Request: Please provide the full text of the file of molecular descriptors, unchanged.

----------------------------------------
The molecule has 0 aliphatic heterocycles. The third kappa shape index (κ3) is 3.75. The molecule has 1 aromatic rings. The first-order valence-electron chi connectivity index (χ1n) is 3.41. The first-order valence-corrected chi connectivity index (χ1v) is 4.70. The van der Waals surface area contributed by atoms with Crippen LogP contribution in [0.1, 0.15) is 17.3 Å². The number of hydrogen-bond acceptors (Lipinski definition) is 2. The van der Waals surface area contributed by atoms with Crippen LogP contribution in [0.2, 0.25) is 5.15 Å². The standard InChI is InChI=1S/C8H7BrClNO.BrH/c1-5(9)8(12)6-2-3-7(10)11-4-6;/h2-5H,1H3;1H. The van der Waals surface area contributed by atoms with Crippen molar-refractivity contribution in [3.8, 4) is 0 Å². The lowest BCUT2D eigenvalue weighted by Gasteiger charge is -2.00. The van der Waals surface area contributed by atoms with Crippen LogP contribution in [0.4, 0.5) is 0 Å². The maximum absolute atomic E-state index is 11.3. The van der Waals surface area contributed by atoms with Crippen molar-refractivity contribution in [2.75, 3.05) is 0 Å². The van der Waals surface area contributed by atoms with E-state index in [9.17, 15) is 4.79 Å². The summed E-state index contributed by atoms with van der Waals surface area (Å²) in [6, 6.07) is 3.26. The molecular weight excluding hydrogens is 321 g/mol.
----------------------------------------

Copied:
The molecule has 0 aliphatic heterocycles. The third kappa shape index (κ3) is 3.75. The molecule has 1 aromatic rings. The first-order valence-electron chi connectivity index (χ1n) is 3.41. The first-order valence-corrected chi connectivity index (χ1v) is 4.70. The van der Waals surface area contributed by atoms with Crippen LogP contribution in [0.1, 0.15) is 17.3 Å². The number of hydrogen-bond acceptors (Lipinski definition) is 2. The van der Waals surface area contributed by atoms with Crippen LogP contribution in [0.2, 0.25) is 5.15 Å². The standard InChI is InChI=1S/C8H7BrClNO.BrH/c1-5(9)8(12)6-2-3-7(10)11-4-6;/h2-5H,1H3;1H. The van der Waals surface area contributed by atoms with Crippen molar-refractivity contribution in [3.8, 4) is 0 Å². The lowest BCUT2D eigenvalue weighted by Gasteiger charge is -2.00. The van der Waals surface area contributed by atoms with Crippen LogP contribution in [0.4, 0.5) is 0 Å². The maximum absolute atomic E-state index is 11.3. The van der Waals surface area contributed by atoms with Crippen molar-refractivity contribution in [2.75, 3.05) is 0 Å². The van der Waals surface area contributed by atoms with E-state index in [9.17, 15) is 4.79 Å². The summed E-state index contributed by atoms with van der Waals surface area (Å²) in [6, 6.07) is 3.26. The molecular weight excluding hydrogens is 321 g/mol.